Amidst the array of news reports that Wells Fargo encouraged its employees to open fraudulent and unauthorized accounts on behalf of countless customers, a former Wells Fargo employee recently filed a federal wrongful termination and whistleblower protection lawsuit against the big bank. The employee was allegedly fired for reporting to her supervisors illegal activity she observed while working at a branch of the company located in Windsor in Sonoma County. Her whistleblower actions were prompted after she had observed coworkers engaging in deceptive practices and improper sales and accounting activity. But rather than having her reports taken seriously, she was harassed in the workplace by her supervisors and ultimately fired.
Understanding the Wells Fargo Lawsuit
The plaintiff, Diana Duenas-Brown, who had worked at Wells Fargo for fourteen years and was a branch manager for eleven years with the company prior to the incident, reported what she believed to be misconduct and fraud in the workplace to her supervisors. Duenas-Brown reported at least 25 instances of improper sales and account activity by fellow employees during the period between 2014 and the first quarter of 2015, but her supervisors did nothing to stop it.
Duenas-Brown reports were factual and based on truth, as reflected by recent developments. Wells Fargo is currently under investigation by several agencies and regulatory authorities, and the bank has been fined more than $185 million for creating millions of unauthorized accounts for bank customers without their permission.
Duenas-Brown Was Retaliated Against for Being a Law-Abiding Employee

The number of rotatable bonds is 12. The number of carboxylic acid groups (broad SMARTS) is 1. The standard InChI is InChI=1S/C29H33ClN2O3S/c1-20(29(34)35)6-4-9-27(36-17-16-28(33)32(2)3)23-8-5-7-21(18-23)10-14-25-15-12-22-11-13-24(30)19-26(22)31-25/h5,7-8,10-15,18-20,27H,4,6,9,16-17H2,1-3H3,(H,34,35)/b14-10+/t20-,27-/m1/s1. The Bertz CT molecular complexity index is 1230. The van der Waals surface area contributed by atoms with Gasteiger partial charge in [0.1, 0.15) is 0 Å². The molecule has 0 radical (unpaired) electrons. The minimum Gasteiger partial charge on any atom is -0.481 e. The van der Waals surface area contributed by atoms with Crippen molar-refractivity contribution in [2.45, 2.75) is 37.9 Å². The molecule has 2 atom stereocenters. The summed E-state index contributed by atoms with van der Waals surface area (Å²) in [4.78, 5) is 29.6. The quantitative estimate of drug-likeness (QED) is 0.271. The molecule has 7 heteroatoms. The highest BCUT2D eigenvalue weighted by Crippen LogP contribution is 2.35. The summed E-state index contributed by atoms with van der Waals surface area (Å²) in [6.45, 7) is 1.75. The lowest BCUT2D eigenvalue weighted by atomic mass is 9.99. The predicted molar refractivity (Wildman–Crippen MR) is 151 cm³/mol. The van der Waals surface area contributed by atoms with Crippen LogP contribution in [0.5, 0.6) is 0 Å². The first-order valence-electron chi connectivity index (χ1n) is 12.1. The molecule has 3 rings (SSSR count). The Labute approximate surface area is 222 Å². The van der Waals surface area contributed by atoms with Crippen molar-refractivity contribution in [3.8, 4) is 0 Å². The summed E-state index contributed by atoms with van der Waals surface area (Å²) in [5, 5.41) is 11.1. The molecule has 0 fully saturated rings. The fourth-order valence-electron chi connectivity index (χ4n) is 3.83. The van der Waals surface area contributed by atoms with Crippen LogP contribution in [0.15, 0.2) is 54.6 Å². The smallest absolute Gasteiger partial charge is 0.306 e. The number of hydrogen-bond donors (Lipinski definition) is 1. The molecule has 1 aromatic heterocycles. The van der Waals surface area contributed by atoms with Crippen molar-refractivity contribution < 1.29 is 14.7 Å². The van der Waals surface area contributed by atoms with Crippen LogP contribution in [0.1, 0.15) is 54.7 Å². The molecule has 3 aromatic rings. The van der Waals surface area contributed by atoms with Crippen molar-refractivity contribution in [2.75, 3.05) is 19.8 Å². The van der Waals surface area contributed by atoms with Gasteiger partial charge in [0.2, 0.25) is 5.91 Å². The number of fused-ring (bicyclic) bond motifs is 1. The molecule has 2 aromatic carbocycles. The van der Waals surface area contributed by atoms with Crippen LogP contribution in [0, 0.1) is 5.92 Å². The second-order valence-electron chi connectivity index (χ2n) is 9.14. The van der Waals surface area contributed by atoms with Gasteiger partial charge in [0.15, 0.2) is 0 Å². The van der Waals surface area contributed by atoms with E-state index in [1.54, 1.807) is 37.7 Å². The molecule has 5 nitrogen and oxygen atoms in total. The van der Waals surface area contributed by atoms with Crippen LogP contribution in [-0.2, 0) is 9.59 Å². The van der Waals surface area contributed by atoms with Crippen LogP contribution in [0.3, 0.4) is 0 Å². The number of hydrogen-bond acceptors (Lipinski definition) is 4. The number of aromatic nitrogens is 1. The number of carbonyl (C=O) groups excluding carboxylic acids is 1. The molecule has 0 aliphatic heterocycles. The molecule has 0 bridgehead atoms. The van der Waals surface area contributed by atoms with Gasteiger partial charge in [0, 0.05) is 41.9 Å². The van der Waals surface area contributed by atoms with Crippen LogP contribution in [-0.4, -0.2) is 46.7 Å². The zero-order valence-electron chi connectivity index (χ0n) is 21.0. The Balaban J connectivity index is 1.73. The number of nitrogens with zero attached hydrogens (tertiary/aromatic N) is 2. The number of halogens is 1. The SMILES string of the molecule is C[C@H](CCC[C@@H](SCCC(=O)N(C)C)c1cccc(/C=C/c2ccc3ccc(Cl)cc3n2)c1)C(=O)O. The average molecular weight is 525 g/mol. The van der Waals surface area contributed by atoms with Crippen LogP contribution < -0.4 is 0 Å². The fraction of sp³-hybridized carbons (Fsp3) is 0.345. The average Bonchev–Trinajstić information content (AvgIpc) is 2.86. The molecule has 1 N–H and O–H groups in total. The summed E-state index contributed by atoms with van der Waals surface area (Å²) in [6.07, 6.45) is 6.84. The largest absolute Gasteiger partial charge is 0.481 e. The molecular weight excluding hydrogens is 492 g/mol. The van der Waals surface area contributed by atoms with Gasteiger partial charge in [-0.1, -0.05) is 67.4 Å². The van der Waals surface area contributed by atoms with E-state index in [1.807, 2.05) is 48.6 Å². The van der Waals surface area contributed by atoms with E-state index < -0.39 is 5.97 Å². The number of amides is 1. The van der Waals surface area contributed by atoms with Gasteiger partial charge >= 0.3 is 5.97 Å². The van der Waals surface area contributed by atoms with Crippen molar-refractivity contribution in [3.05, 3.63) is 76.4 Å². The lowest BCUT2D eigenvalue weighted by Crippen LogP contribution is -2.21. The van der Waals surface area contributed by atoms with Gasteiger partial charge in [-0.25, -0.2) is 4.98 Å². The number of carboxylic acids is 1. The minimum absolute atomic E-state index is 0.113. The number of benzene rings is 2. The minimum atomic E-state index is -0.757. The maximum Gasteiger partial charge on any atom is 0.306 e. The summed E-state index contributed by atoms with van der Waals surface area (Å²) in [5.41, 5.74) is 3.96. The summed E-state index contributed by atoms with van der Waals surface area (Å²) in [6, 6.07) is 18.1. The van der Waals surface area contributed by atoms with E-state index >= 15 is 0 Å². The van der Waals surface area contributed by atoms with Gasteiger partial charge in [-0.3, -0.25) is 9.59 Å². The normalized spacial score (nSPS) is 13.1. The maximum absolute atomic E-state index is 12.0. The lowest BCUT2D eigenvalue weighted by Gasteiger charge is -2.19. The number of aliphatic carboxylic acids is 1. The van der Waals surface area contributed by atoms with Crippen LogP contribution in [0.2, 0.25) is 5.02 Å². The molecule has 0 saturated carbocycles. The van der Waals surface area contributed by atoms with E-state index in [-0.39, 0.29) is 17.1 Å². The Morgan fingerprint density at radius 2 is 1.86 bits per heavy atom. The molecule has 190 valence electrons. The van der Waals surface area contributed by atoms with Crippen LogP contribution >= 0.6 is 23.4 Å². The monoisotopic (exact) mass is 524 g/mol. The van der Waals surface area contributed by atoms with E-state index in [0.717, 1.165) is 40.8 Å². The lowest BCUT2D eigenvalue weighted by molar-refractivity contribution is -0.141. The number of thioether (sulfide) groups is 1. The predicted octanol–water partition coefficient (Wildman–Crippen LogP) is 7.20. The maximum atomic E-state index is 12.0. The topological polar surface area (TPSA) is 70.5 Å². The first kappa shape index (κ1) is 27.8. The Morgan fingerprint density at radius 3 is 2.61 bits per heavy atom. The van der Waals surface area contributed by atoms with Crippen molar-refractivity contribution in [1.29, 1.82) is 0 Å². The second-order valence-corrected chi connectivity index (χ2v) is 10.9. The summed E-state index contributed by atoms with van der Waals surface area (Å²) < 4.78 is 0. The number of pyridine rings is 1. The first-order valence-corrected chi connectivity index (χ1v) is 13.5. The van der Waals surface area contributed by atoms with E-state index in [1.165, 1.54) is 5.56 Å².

Shortly after making her reports at work, Duenas-Brown alleges that she began to experience instances of unwarranted disciplined, poor performance evaluations, interrogation, harassment, demotion, a job transfer, denied wage increases, and wage reductions. All instances culminated in her wrongful termination as the consequence of her whistleblowing activities. Duenas-Brown alleges that she was retaliated and discriminated against by her employers, and forced into a hostile work environment. Duenas-Brown suffered financial losses, loss of advancement opportunities, and loss of employment benefits as a result of Wells Fargo's mistreatment of her as an employee and Wells Fargo's retaliatory termination of her employment.
California Employment Law Protects Employees from Whistleblower Retaliation
California employment law protects California employees from whistleblower retaliation, wrongful termination, and workplace harassment, such as verbal abuse, physical abuse and derogatory remarks. The law also prohibits employers from enacting rules or policies against employees engaging in whistleblower activity, and makes it illegal for an employer to retaliate against an employee who is a whistleblower. Similarly, employers are not permitted to retaliate against employees who refuse to engage in specific activities or business practices that the employee believes to be in violation of the law. Employees have the right to act as whistleblowers in California and state law protects these brave workers. Employers have no right to retaliate against employees who choose to exercise their whistleblower rights.
If you believe that you have been wrongfully terminated or harassed by your employer after engaging in whistleblower activities, contact one of our experienced California employment lawyers at Hennig Ruiz for a free consultation today.